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Born Blind

Jim Thompson - 3/1/2020

How do you think about God when there’s pain in your life? Is it harder to trust him? Is it harder to pray in faith? When you feel like God doesn’t answer the way you want, does it make you more mad or sad?

We know that the God of the Bible is uniquely and lovingly sovereign over all things. He’s more powerful than our categories of him. He has more understanding than the boxes of our circumstances that we put him in. And he’s strong enough to teach, grow us, and use our pain for his purposes – even if we can’t see how.

So, when it comes to the pains of life, we have to resist blaming God. Rather, we should ask things like, “God, how are you going to make something good come out of this?” And it’s not easy to ask this in faith. To realize that God might have plans for our pain that are bigger than our immediate comfort, that’s tough to believe. But Scripture invites us to ask questions like this, “God, what do you want to teach me in this pain? How do you want to use this for your glory?” Enter John 9.

Jesus and his disciples encounter a man blind from birth. I wonder how many times he had asked similar questions: “Why me, God? Are you listening, God?” But Jesus’ assessment of the man’s situation took his disciples by surprise. Jesus said, “It was not that this man sinned, or his parents, but that the works of God might be displayed in him” (9:3). Jesus was saying that exploring the cause of the man’s pain isn’t as important as exploring the purpose of the man’s pain. Cause asks “why?” and looks backwards. Purpose asks “why?” and looks forwards. John Piper writes,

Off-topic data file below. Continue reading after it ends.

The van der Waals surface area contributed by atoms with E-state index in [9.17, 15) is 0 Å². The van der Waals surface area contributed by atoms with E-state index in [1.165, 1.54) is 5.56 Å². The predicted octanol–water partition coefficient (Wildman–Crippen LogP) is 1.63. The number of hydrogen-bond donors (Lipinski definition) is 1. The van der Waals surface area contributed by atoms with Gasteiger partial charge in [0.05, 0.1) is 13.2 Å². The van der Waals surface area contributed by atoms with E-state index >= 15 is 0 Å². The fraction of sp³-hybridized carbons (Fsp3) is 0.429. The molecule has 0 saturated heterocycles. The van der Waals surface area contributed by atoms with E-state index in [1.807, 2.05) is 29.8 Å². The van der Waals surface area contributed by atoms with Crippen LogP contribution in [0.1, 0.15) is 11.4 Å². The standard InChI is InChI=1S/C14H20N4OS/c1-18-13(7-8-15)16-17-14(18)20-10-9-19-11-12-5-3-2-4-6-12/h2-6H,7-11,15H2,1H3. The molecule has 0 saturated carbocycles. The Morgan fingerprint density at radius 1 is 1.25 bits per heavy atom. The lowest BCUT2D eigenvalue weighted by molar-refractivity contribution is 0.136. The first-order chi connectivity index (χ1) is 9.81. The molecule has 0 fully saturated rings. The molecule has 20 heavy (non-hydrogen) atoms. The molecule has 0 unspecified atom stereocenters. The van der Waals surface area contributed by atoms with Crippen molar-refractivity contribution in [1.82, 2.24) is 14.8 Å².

“The reason causes are not the ultimate explanation for things is that God is not ultimately a responder but ultimately a planner. The implication of this for your life is profound. No matter what mess you’re in or what pain you’re in, the causes of that mess or that pain are not decisive in explaining it. What is decisive in explaining it is God’s purpose. Yes, there are causes. Some of them are your fault, perhaps, and some of them are not. But those causes are not decisive in determining the meaning of your mess or your pain. What is absolutely decisive is God’s purpose – that his works might be displayed. And if you hold fast to Jesus, God’s purpose for your mess and your pain will be a good purpose. It will be worth everything you must endure.”

And this is the essence of what Jesus wants his disciples and the blind man to believe and feel. So, Jesus heals the man. And from this man’s pain, came healing. And from this healing, God’s works were put on display in this man’s life. The Pharisees were shown more clearly that Jesus was, in fact, the Messiah. The blind man’s neighbors and family had to reckon with the fact that Jesus is the great healer of their friend, and the man himself grows in his understanding of who Jesus was and what Jesus was doing.

Further, as the chapter closes, John records plainly what maybe we’ve been thinking all along – that this blindness is not just physical. There’s a deeper kind of blindness at stake. It’s one thing to be blind, or have a disease, or an addiction, but it’s a completely different thing to have it, and not know it. That doubles down on the problem. And if you have it and don’t know it, that means it has you. That’s how the chapter ends, with the Pharisees blind to their own blindness. And that’s why physical problems are almost a gracious reminder – because we’re often aware of them. But I wonder how often we are blind to our pride, presumption, or greed? That’s a tragic place to be. To think that you’re doing life right, but in reality you’re causing hurt to yourself and others. And that’s exactly where these Pharisees were (9:41). But even this is God’s works being on display in the life of the ex-blind man.